But to do this?
“Sure, you need algorithms, but you really need data,” he said.
Google has been educating machines since Larry Page and Sergey Brin developed PageRank, the algorithm that basically organized today’s Internet. Google’s special sauce has always been the way it responds and adapts to human behaviors and environments as we search and surf the Internet. Becoming a company that pays the bills with advertising was simply a side effect, the best way to make money from its artificial intelligence.
Information the goal
Michael Mace, founder of informatics outfit Zekira, noted on Monday in a blog post that “Google’s mission statement to ‘organize the world’s information’ is no longer a meaningful guide to its actions. To me, the company looks less and less like a unified product company and more and more like a postmodern conglomerate.” But information is the unified product. And laying claim to the pipes, whether smart thermostats or Google Fiber, to route it all back to Mountain View is its game.Google says it will be hands-off with Nest’s brand and strategy; the company of 200 already knows its business. As always, Google will stay out of producing the hardware. Remember, this is a company that gives away its Android operating system to smartphone makers and outsources construction of Google-branded Nexus and Chromebook products.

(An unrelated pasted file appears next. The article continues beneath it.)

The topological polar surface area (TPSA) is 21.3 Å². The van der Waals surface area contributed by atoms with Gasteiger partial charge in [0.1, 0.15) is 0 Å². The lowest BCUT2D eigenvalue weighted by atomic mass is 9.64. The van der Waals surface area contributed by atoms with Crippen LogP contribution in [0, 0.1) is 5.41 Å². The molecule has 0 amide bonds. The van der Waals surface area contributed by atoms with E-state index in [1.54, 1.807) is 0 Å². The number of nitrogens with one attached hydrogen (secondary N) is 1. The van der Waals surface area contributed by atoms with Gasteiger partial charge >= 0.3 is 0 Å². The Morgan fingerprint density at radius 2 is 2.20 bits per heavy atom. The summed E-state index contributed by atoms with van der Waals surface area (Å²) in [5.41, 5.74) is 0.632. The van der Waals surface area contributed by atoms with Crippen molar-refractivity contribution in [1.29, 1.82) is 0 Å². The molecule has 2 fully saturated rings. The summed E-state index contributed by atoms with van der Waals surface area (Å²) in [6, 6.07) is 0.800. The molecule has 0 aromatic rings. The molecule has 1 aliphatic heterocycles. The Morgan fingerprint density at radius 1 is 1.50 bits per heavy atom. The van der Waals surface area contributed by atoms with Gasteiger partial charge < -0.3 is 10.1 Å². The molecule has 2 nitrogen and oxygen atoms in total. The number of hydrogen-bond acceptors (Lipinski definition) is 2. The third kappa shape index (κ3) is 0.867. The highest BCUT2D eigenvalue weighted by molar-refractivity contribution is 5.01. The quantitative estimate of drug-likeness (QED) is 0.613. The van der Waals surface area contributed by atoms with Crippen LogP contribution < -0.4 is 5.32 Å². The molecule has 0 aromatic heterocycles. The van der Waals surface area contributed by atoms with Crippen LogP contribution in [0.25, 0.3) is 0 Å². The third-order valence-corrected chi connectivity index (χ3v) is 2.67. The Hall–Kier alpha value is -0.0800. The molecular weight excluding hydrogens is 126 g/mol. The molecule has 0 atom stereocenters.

Google doesn’t want to make machines, it just wants the ones and zeros that come out of them.
But let’s not assume that knowing whether your toes are toasty is the limit. Power consumption habits say a lot. In 2011, a group of University of Washington researchers showed they could figure out what programs you were watching on television by the patterns of energy coming into the home. Such data would be invaluable for anyone in the information business, whether it comes through a Nest device or a homemade one. “That’s the kind of thing you can’t build in a day,” Supalla said.
Source : sfgate.com/technology/article/Google-buys-Nest-to-feather-its-data-trackers-5160286.php